Measure how long a piece of code takes to run by measuring the time before the code is run, and after the code is run, and taking the difference to find the total time

- Read a .txt file or .csv file into a variable

`scan()`

is a general purpose text input function`read.csv()`

will read .csv files

- Output the contents of a variable to a .txt file

`write.csv()`

- Create a variable that stores a 20x20 matrix of random numbers

- here’s how you make a matrix full of 0s

`a <- matrix(0, ncol=20,nrow=20)`

- Output any matrix to a txt file using commas or tabs to separate column values, and new lines to separate row values

`write.csv()`

## 3.4 Harder Problems

**The FizzBuzz Problem.**List the numbers from 1 to 100 with the following constraints. If the number can be divided by three evenly, then print Fizz instead of the number. If the number can be divided by five evenly, then print Buzz instead of the number. Finally, if the number can be divided by three and five evenly, then print FizzBuzz instead of the number. The answer could look something like this:

1, 2, Fizz, 4, Buzz, Fizz, 7, 8, Fizz, Buzz, 11, Fizz, 13, 14, FizzBuzz, 16, 17, Fizz, 19, Buzz, Fizz, 22, 23, Fizz, Buzz, 26, Fizz, 28, 29, FizzBuzz, 31, 32, Fizz, 34, Buzz, Fizz, 37, 38, Fizz, Buzz, 41, Fizz, 43, 44, FizzBuzz, 46, 47, Fizz, 49, Buzz, Fizz, 52, 53, Fizz, Buzz, 56, Fizz, 58, 59, FizzBuzz, 61, 62, Fizz, 64, Buzz, Fizz, 67, 68, Fizz, Buzz, 71, Fizz, 73, 74, FizzBuzz, 76, 77, Fizz, 79, Buzz, Fizz, 82, 83, Fizz, Buzz, 86, Fizz, 88, 89, FizzBuzz, 91, 92, Fizz, 94, Buzz, Fizz, 97, 98, Fizz, Buzz

- Here a few bits that might be useful

```
# a number mod three will return 0 if it divides evenly
6%%3
```

`## [1] 0`

```
# a number mod five will return 0 if it divides evenly
10%%5
```

`## [1] 0`

```
# examples of replacing elements of a vector
a<-c(1,2,3,4,5)
a[3]<-"Fizz"
a
```

`## [1] "1" "2" "Fizz" "4" "5"`

```
# notice that a starts as a numeric vector
# but changes to an all character vector after "Fizz" is added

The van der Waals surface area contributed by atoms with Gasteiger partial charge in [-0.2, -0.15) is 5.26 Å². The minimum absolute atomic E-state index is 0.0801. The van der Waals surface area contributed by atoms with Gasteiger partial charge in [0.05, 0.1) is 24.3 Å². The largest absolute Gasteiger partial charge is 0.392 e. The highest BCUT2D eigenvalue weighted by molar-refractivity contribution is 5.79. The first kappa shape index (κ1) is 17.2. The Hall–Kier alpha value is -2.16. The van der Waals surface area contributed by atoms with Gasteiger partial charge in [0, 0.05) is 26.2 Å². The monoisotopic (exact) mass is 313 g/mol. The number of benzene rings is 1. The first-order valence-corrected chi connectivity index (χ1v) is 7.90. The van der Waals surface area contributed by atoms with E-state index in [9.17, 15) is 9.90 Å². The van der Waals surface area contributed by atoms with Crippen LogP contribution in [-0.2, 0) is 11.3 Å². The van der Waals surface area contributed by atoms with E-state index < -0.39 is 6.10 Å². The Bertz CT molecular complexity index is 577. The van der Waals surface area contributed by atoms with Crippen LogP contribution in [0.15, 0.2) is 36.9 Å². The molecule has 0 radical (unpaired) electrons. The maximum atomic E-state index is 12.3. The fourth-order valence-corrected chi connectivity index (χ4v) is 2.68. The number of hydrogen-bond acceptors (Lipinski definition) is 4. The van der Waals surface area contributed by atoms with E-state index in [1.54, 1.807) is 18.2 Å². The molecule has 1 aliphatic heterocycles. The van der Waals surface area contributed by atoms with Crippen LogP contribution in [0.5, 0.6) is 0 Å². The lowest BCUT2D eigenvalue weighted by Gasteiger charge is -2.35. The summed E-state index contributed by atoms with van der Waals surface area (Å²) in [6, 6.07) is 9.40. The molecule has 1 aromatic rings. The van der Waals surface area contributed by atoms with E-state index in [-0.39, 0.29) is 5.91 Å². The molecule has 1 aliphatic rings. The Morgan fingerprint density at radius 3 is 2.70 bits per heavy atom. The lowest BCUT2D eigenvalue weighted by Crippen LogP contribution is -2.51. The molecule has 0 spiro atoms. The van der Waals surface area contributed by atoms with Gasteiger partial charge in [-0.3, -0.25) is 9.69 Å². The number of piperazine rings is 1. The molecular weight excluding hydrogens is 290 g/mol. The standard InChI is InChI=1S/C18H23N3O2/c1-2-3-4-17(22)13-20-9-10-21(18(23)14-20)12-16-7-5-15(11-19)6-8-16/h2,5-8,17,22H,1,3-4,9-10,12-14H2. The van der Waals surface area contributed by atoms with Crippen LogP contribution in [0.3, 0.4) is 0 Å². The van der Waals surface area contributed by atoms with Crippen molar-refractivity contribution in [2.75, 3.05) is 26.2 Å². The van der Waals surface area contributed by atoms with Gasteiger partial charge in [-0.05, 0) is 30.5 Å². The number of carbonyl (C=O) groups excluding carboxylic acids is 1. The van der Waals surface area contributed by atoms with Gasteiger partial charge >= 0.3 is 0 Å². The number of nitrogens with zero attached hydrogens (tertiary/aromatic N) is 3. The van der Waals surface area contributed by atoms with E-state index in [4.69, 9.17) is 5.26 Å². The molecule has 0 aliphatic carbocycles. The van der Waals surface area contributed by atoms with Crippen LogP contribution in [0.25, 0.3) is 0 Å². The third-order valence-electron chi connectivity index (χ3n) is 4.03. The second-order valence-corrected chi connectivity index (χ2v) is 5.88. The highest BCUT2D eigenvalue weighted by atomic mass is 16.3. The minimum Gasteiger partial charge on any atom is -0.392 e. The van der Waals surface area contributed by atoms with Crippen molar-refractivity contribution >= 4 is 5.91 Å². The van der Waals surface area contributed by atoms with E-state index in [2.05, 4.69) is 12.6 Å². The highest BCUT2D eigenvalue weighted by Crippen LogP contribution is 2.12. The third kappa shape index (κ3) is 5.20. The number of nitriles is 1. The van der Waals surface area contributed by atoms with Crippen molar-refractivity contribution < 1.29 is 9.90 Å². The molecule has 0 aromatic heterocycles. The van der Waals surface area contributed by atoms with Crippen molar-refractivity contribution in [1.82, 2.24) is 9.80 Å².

```

**Frequency Counts**Take text as input, and be able to produce a table that shows the counts for each character in the text. This problem is related to the earlier easy problem asking you to count the number of times that a single letter appears in a text. The slightly harder problem is the more general version: count the frequencies of all unique characters in a text.

- here’s the easy way to do this

```
a<-"some text that has some letters"
table(unlist(strsplit(a,split="")))
```

```
##
## a e h l m o r s t x
## 5 2 5 2 1 2 2 1 4 6 1
```

- Can you do this without using table? Attempt this problem using
`data.frame`

. Here are some more tips

```
# data.frame is data format that produces named columns of data
# creates two vectors
numbers <-c(1,2,3,4,5)
letters <-c("a","b","c","d","e")
# make a data.frame from two vectors
new_df <- data.frame(numbers,letters)
print(new_df)
```

```
## numbers letters
## 1 1 a
## 2 2 b
## 3 3 c
## 4 4 d
## 5 5 e
```

```
# access individual columns of dataframe
new_df$numbers
```

`## [1] 1 2 3 4 5`

`new_df$letters`

```
## [1] a b c d e
## Levels: a b c d e
```

```
# get names of data.frame
names(new_df)
```

`## [1] "numbers" "letters"`

```
# break the problem into steps
# first part of problem is to identify all unique character in the string
a<-c(1,2,3,4,5,2,2,3,2,3)
unique(a)
```

`## [1] 1 2 3 4 5`

```
b<-"a string with some letters"
unique(unlist(strsplit(b,split="")))
```

`## [1] "a" " " "s" "t" "r" "i" "n" "g" "w" "h" "o" "m" "e" "l"`

```
# second part is to go through each of the unique letters in the list of unique letters, and for each count the number of times they appear in the original text
# store the results in a data.frame with two columns, one with the letter names, and another with the counts
```

**Test the Random Number Generator**Test the random number generator for a flat distribution. Generate a few million random numbers between 0 and 100. Count the number of 0s, 1s, 2s, 3s, etc. all the way up to 100. Look at the counts for each of the numbers and determine if they are relatively equal. For example, you could plot the counts in Excel to make a histogram. If all of the bars are close to being flat, then each number had an equal chance of being selected, and the random number generator is working without bias.

```
a<-runif(100,0,100)
hist(a)
```

**Create a multiplication table**Generate a matrix for a multiplication table. For example, the labels for the columns could be the numbers 1 to 10, and the labels for the rows could be the numbers 1 to 10. The contents of each of the cells in the matrix should be correct answer for multiplying the column value by the row value.

```
# you can multiply all numbers in a vector in one go
a<-c(1,2,3,4,5,6,7,8,9,10)
a*2
```

`## [1] 2 4 6 8 10 12 14 16 18 20`

```
# you can nest loops
for(i in 1:3){
for(j in 1:3){
print(i*j)
}
}
```

```
## [1] 1
## [1] 2
## [1] 3
## [1] 2
## [1] 4
## [1] 6
## [1] 3